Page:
The first time I tried this idea, I used my chalk holder (who remembers those?) and held it in front of one child who didn’t usually volunteer to answer. Wow! Got an immediate response! (Kind of like asking, “Well, what would you say if you DID know the answer?” Try this one, too, some time! Promise you’ll love what you hear!) Try passing the mike among your kids. Let them pass the mike after answering. People love microphones. Why do you think karaoke is so popular? Not just for extroverts!

 

What if we could reduce the anxiety students feel in math class with...humor? Our guest blogger learned from some former students that they loved her math class and learned more BECAUSE she allowed for lots of laughter and smiles while engaging with the content.

The Koosh Ball

Put me in, coach! I’ve got somethin’ to say! Toss one into the crowd, and watch kids reach for it, whether they are ready to answer or not! You can really use any soft (key word is soft) ball for this one. Toss a ball, and people will naturally reach out to catch it. If they don’t reach right away, you will catch them laughing when you throw it. Fumble it a little when they throw it back after answering, then make a smooth and perfect catch. Insert smiles here!

 

The Magic Fairy Wand

Poof! You had the power all along, my dear! Your brain is now infused with math magic! No problem is too difficult for you while covered with math magic fairy dust. (Yes, I have been known to toss a little glitter, too! They still grow up just fine!)

I keep a container on my desk at all times with these and a few other props. I switch them out, and only add them as an element of surprise – not all in every lesson. Not every day. Maybe you’re not into fairy wands and glitter. Add some props that you think will work with your personality. You’ll know soon enough if a prop is a keeper or a loser. They always add the element of surprise, stimulating our brains!

 

What if we could reduce the anxiety students feel in math class with...humor? Our guest blogger learned from some former students that they loved her math class and learned more BECAUSE she allowed for lots of laughter and smiles while engaging with the content.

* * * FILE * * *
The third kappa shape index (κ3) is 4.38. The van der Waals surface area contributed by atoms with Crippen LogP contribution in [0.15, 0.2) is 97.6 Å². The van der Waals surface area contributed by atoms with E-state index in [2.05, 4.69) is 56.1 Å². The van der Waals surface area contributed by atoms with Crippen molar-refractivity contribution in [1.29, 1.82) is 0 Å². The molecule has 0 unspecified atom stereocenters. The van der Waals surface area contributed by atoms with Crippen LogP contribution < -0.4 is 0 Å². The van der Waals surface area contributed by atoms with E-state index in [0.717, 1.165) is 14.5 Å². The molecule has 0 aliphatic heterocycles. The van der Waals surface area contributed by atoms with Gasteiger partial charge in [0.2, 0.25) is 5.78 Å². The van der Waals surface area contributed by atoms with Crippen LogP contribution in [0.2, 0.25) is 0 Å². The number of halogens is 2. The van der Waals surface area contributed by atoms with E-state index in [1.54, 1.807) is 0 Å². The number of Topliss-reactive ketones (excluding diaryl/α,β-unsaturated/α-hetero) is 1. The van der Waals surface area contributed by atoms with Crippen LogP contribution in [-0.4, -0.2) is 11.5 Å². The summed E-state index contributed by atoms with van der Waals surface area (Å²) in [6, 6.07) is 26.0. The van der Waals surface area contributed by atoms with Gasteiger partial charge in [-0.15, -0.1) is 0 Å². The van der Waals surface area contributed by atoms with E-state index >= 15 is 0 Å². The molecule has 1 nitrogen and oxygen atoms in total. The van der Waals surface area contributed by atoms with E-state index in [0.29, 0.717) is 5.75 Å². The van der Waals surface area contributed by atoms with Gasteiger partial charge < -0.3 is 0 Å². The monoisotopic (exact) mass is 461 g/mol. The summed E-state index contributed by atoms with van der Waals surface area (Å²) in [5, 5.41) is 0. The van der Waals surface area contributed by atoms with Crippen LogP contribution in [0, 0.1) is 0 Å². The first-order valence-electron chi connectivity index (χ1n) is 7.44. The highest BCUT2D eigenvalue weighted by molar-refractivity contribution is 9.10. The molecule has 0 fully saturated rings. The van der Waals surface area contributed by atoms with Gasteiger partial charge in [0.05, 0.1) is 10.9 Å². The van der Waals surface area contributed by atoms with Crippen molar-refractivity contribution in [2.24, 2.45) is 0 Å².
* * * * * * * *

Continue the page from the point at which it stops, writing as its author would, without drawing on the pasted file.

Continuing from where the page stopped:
Vary the responses in interactive notebooks.

Allow opportunities for every intelligence and learning style to shine! We took lesson notes and added fold-ins and glue-ins on the right-hand page, and then our response to the lessons (left side thinking) was added on the left page. Why can’t left side thinking be a cartoon, a joke, a poem, or a rap? Why not a beautifully drawn picture or a diagram? Could it be a song? Let kids respond in their own unique ways to show what they know!

Treat testing situations lightly.

Close your door and joke about the testing situation itself. Close. Your. Door. Tread lightly with this one, but letting kids know that you are not so super serious about the whole testing thing really can help to lower their level of concern, reduce stress, and quite possibly produce higher test scores in the end! Read The Big Test by Julie Danneberg before a testing period. Refer to the test after that as “THE TEST,” and kids will smile. It will be your own little private joke. You won’t lower your rating or lose your job just because you called the test “THE TEST.” Just remember to close your door!

What if we could reduce the anxiety students feel in math class with...humor? Our guest blogger learned from some former students that they loved her math class and learned more BECAUSE she allowed for lots of laughter and smiles while engaging with the content.

Interact, discuss, and share.

All of the above tips lend themselves to interaction. Let kids work with partners and in groups as often as possible. Even if they have little to add to the discussion, they might hear something that will resonate and make a difference for them in future problem-solving situations. It’s so good to hear the thinking of others. Expect to hear some laughter during group times. It just means that their brains are getting a great workout! One benefit of group work that I’ve noticed is that students will read the problem more closely to prepare for discussion. So many times wrong answers can be the result of simply not reading the problem carefully. A sweet student who finished our state online test in math in 11 minutes (yep, exactly the time it takes to click on an answer and switch screens) prompted me to develop a system for training kids to look more closely at math word problems. My Math Close Reads work so well as a guide for groups solving word problems.

I hope this post will help you to go from sighs to laughter when it’s time for math class! I would love to hear from you about how you find humor in math class!


 Rainbow City Learning

Retta London is an award-winning Michigan teacher with 36 years of experience in developing leadership in her students. She runs Rainbow City Learning, is the mastermind behind the Bullyproof Rainbow after-school program, and has partnered with Lessia Bonn in a new shop called Awesome Sauce (so they can get their art on!). When she’s not developing new teaching resources or drawing kids, Retta loves to read, knit, laugh in Zumba class, and calm down after in yoga. You can connect with Retta by email, on her blog, on Facebook, Pinterest, and soon on Instagram.